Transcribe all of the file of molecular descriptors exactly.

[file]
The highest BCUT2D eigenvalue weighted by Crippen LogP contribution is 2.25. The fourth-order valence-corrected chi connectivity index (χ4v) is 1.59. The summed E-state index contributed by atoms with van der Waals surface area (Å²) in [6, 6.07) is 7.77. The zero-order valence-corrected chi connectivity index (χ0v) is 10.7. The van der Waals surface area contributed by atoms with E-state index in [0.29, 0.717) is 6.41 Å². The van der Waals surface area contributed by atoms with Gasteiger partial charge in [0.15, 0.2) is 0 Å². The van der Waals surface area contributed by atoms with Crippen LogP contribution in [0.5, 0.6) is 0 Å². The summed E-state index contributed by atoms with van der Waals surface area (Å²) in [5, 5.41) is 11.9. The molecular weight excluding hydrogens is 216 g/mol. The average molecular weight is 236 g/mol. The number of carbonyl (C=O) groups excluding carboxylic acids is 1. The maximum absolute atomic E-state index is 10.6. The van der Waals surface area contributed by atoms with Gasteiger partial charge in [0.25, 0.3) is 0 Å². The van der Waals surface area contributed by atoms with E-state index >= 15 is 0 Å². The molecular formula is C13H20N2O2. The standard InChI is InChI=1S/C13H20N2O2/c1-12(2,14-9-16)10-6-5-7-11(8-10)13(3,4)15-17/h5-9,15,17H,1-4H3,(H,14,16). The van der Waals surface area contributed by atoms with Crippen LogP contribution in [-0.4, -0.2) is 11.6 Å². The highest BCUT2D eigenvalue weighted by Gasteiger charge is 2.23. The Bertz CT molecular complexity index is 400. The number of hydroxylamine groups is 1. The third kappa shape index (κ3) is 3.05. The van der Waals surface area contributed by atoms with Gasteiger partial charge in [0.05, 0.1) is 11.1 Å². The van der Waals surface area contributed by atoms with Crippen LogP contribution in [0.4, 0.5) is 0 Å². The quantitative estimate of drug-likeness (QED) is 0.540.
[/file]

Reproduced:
The highest BCUT2D eigenvalue weighted by Crippen LogP contribution is 2.25. The fourth-order valence-corrected chi connectivity index (χ4v) is 1.59. The summed E-state index contributed by atoms with van der Waals surface area (Å²) in [6, 6.07) is 7.77. The zero-order valence-corrected chi connectivity index (χ0v) is 10.7. The van der Waals surface area contributed by atoms with E-state index in [0.29, 0.717) is 6.41 Å². The van der Waals surface area contributed by atoms with Gasteiger partial charge in [0.15, 0.2) is 0 Å². The van der Waals surface area contributed by atoms with Crippen LogP contribution in [0.5, 0.6) is 0 Å². The summed E-state index contributed by atoms with van der Waals surface area (Å²) in [5, 5.41) is 11.9. The molecular weight excluding hydrogens is 216 g/mol. The average molecular weight is 236 g/mol. The number of carbonyl (C=O) groups excluding carboxylic acids is 1. The maximum absolute atomic E-state index is 10.6. The van der Waals surface area contributed by atoms with Gasteiger partial charge in [0.25, 0.3) is 0 Å². The van der Waals surface area contributed by atoms with E-state index >= 15 is 0 Å². The molecular formula is C13H20N2O2. The standard InChI is InChI=1S/C13H20N2O2/c1-12(2,14-9-16)10-6-5-7-11(8-10)13(3,4)15-17/h5-9,15,17H,1-4H3,(H,14,16). The van der Waals surface area contributed by atoms with Crippen LogP contribution in [-0.4, -0.2) is 11.6 Å². The highest BCUT2D eigenvalue weighted by Gasteiger charge is 2.23. The Bertz CT molecular complexity index is 400. The number of hydroxylamine groups is 1. The third kappa shape index (κ3) is 3.05. The van der Waals surface area contributed by atoms with Gasteiger partial charge in [0.05, 0.1) is 11.1 Å². The van der Waals surface area contributed by atoms with Crippen LogP contribution in [0.4, 0.5) is 0 Å². The quantitative estimate of drug-likeness (QED) is 0.540.